Following encouraging laboratory tests, the Spanish company PharmaMar is testing its medicine with plitidepsin in a trial against Covid-19. The medicine, which is actually approved in Australia and Southeast Asia for the treatment of multiple myeloma (a form of bone marrow cancer), must inhibit viral replication because it blocks the necessary protein EF1A in the affected cells.

Scientists at the Universities of Würzburg and Münster were able to show that the antidepressant fluoxetine can inhibit viral replication in cell cultures because it inhibits an enzyme in body cells (acid sphingomyelinase); this intervention in turn interferes with viral replication in these cells. This is similarly true of the medicines amidarone and imipramine. Clinical studies to test the therapeutic effect are still pending.

Already approved elsewhere, namely against mites and parasitic nematodes (river blindness), are medicines containing ivermectin, an active substance from MSD's research. It is being tested in individual curative trials and studies to see if it can help Covid 19 patients. A retrospective evaluation of treatment courses of Covid-19 patients with and without ivermectin (ICON Trial) from Florida International University suggests that ivermectin may reduce the risk of dying from Covid-19. However, the authors of the preliminary publication, which has not yet been reviewed, point to the need for prospective studies to confirm or refute this. In Bangladesh, a clinical trial tested the combination ivermectin/doxycycline, and again the results suggest that the combination is effective. Ivermectin is also being tested as a possible preventive agent by the French company MedinCell.

The tapeworm medicine niclosamide is known to enhance cellular "waste processing" (autophagy). This process is reduced in cells infected with SARS-CoV-2. In laboratory experiments at the Charité hospital in Berlin, it was possible to reduce viral replication with the medicine - as with the active substances spermidine (an endogenous substance) and MK-2206 (an active substance against breast cancer). There are no study results yet.

Another medicine being tested is famotidine (an H2 blocker), which is approved for the treatment of gastric acid-related diseases. In Covid 19 patients, however, it is used in doses nine times higher than those approved. The background to this is evidence from the analysis of Chinese medical records, which suggests that patients taking famotidine may have a lower risk of dying from Covid-19.

Several antimalarial medicines have received considerable attention at times, including those containing the active ingredients chloroquine and hydroxychloroquine. After positive laboratory tests against SARS-CoV-2, they were first tested in trials in China, and later in other countries. However, the results of several studies indicated that the medicines did not have a positive risk-benefit balance, at least in patients at certain stages of the disease. For this reason, the study arm with chlorquine/hydroxychloroquine was halted in the WHO SOLIDARITY study and an interim emergency approval for hydroxychloroquine in the USA was revoked.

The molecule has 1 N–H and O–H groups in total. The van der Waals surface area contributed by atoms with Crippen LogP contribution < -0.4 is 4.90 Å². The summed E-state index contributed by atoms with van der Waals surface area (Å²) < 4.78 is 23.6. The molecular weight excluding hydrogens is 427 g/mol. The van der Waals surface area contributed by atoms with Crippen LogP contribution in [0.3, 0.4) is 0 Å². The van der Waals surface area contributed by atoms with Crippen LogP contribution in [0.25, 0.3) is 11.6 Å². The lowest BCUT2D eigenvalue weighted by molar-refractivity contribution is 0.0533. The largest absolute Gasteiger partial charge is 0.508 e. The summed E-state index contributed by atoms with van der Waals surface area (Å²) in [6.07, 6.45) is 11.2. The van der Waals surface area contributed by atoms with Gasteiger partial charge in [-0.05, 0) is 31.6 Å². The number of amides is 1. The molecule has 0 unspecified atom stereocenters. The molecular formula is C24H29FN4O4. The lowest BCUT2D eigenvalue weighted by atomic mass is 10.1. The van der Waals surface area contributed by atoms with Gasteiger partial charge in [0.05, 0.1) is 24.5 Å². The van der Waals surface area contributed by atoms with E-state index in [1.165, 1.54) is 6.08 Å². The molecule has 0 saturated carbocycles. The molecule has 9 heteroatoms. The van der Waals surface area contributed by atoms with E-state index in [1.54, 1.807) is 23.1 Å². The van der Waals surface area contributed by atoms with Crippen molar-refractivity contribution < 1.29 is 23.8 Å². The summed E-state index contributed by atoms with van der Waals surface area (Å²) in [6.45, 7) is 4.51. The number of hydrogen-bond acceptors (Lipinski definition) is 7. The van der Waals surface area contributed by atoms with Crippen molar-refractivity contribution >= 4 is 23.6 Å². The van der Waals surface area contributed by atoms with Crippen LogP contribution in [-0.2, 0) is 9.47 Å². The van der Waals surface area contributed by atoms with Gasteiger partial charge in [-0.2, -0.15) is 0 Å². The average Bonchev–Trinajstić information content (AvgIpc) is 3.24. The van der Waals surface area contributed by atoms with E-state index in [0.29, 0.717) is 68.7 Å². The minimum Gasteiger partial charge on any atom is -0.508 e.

The use of another antimalarial agent is being promoted, particularly in Africa: Artemisinin. It is otherwise part of antimalarial combination medicines that are taken as tablets. Against Covid-19, it is used as a drink. At the Max Planck Institute in Potsdam and other research institutions, the efficacy of the active substance against SARS-CoV-2 is being systematically researched in laboratory trials.

A growing number of projects are also trying to develop new medicines against Covid-19. Three types of projects can be distinguished here:

  • Projects for antibodies for passive immunization
  • Existing projects in early stages for antiviral medicines
  • Projects for new development of other suitable compounds

Here are some examples of projects from these areas:

Antiviral antibodies for passive immunization

These medicines, developed and produced using modern biotechnological methods, are ultimately based on an already old approach to fighting pathogens. For decades, patients suffering from certain infectious diseases or poisoning have been injected or infused with antibodies from the blood serum of human donors (or animals) that have already survived the disease in question. Emil von Behring's diphtheria antiserum of 1891 already worked in this way, even though no one knew more precisely at the time what antibodies it contained. Another example are the injections for passive immunization of people who might have contracted tetanus via an injury. Recently, several Ebola medicines with such antibodies have also shown high efficacy in studies.

Most projects to develop new medicines against SARS-CoV-2 therefore also focus on the blood fluid of former Covid-19 patients with their antibodies, the so-called "convalescent serum" or "convalescent plasma" (serum is plasma from which certain clotting substances have been removed). Groups of projects can be distinguished according to the type of approach: